2 SYSTEM DESCRIPTION TECHNIQUES


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1 2 SYSTEM DESCRIPTION TECHNIQUES 2.1 INTRODUCTION Graphical representation of any process is always better and more meaningful than its representation in words. Moreover, it is very difficult to arrange and organize the large amount of data into meaningful interpretation of the whole. System Analysis and Design makes use of the various tools for representing and facilitating comprehension of the complex processes and procedure involved. In this lesson, we present some details about Flowchart, Data flow diagrams (DFD), Decision Tables and Decision Trees. 2.2 OBJECTIVES After going through this lesson you would be able to draw flowchart represent any physical system through DFD prepare decision table display decision tree 2.3 FLOWCHART The pictorialrepresentation of the programs or the algorithm is known as flowchart. It is nothing but a diagrammatic representation of the various steps involved in designing a system. Some of the symbols which are used in flowchart are:
2 12 :: Computer Applications Start & Stop Output & Input Decision box Process Connector Flow of data Fig. 2.1: Flowchart Symbols A flowchart consists of a set of flowchart symbols connected by arrows. Each symbol contains information about what must be done at that point & the arrow shows the flow of execution of the algorithm, i.e., they show the order in which the instructions must be executed. The purpose of using flowcharts is to graphically present the logical flow of data in the system and defining major phases of processing along with the various media to be used. Flowcharts are of three types: System flowchart Run flowchart Program flowchart (a) System Flowcharts System flowchart describes the data flow for a data processing system. It provides a logical diagram of how the system operates. It represents the flow of documents and the operations performed in data processing system. It also reflects the relationship between inputs, processing and outputs. Following are the features of system flowcharts: the sources from which data is generated and device used for this purpose various processing steps involved the intermediate and final output prepared and the devices used for their storage.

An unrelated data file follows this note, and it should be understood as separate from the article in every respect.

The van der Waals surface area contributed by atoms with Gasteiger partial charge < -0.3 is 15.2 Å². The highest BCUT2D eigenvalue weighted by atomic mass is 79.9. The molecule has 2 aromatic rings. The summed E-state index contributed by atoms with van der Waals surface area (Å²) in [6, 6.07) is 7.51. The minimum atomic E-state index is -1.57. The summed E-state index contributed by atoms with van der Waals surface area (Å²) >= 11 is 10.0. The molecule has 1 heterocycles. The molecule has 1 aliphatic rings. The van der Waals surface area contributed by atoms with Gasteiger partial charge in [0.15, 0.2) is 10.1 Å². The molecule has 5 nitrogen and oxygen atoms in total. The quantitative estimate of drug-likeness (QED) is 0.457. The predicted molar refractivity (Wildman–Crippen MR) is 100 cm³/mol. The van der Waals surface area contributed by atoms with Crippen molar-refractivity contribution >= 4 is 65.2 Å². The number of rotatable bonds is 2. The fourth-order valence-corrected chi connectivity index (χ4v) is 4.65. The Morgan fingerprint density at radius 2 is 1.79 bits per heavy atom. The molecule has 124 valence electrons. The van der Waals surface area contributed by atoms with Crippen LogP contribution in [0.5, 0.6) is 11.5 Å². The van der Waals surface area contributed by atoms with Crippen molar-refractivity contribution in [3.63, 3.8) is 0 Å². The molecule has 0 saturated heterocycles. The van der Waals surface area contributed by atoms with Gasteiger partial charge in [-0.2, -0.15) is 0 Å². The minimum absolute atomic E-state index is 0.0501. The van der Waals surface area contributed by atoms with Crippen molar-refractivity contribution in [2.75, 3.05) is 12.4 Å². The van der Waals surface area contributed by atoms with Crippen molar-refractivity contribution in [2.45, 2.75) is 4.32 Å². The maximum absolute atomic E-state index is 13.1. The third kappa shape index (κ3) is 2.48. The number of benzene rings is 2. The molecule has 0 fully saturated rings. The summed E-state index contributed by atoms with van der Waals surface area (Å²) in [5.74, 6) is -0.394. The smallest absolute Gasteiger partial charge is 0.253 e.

3 System Description Techniques :: 13 Figure 2.2 is a sample system flowchart for the following algorithm: 1. Prompt the user for the centigrade temperature. 2. Store the value in C 3. If temperature = 0 Stop 4. Set F to 32 + (9*C/5) 5. Print the value of C, F 6. Stop Start Prompt the user to input a temperature value in centigrade Store the value in C Is C=0 Yes No Store 32+(9C/5) to F Print C,F Stop Fig. 2.2: System Flowchart